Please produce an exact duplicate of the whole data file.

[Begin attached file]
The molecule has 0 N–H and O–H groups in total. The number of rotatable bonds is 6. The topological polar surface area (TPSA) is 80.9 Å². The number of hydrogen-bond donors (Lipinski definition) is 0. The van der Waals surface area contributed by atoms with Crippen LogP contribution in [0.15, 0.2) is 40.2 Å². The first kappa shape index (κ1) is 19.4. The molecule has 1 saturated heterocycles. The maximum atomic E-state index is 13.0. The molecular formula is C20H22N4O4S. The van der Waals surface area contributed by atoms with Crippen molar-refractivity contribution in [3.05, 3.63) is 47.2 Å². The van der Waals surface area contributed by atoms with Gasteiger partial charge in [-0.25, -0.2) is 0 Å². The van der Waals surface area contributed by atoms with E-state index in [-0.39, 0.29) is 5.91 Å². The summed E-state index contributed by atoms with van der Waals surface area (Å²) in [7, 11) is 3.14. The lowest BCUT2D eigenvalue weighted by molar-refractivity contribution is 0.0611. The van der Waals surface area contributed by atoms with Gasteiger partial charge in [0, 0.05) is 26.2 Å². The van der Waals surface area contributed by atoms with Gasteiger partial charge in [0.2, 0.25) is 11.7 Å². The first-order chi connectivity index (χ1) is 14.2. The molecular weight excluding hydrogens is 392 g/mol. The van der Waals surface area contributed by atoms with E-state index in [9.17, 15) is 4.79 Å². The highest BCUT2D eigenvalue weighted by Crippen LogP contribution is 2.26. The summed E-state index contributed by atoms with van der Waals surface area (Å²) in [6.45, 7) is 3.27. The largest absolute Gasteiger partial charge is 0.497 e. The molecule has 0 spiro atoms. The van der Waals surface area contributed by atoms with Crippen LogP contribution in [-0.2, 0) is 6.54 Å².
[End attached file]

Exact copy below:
The molecule has 0 N–H and O–H groups in total. The number of rotatable bonds is 6. The topological polar surface area (TPSA) is 80.9 Å². The number of hydrogen-bond donors (Lipinski definition) is 0. The van der Waals surface area contributed by atoms with Crippen LogP contribution in [0.15, 0.2) is 40.2 Å². The first kappa shape index (κ1) is 19.4. The molecule has 1 saturated heterocycles. The maximum atomic E-state index is 13.0. The molecular formula is C20H22N4O4S. The van der Waals surface area contributed by atoms with Crippen molar-refractivity contribution in [3.05, 3.63) is 47.2 Å². The van der Waals surface area contributed by atoms with Gasteiger partial charge in [-0.25, -0.2) is 0 Å². The van der Waals surface area contributed by atoms with E-state index in [-0.39, 0.29) is 5.91 Å². The summed E-state index contributed by atoms with van der Waals surface area (Å²) in [7, 11) is 3.14. The lowest BCUT2D eigenvalue weighted by molar-refractivity contribution is 0.0611. The van der Waals surface area contributed by atoms with Gasteiger partial charge in [0, 0.05) is 26.2 Å². The van der Waals surface area contributed by atoms with Gasteiger partial charge in [0.2, 0.25) is 11.7 Å². The first-order chi connectivity index (χ1) is 14.2. The molecular weight excluding hydrogens is 392 g/mol. The van der Waals surface area contributed by atoms with E-state index in [9.17, 15) is 4.79 Å². The highest BCUT2D eigenvalue weighted by Crippen LogP contribution is 2.26. The summed E-state index contributed by atoms with van der Waals surface area (Å²) in [6.45, 7) is 3.27. The largest absolute Gasteiger partial charge is 0.497 e. The molecule has 0 spiro atoms. The van der Waals surface area contributed by atoms with Crippen LogP contribution in [-0.2, 0) is 6.54 Å².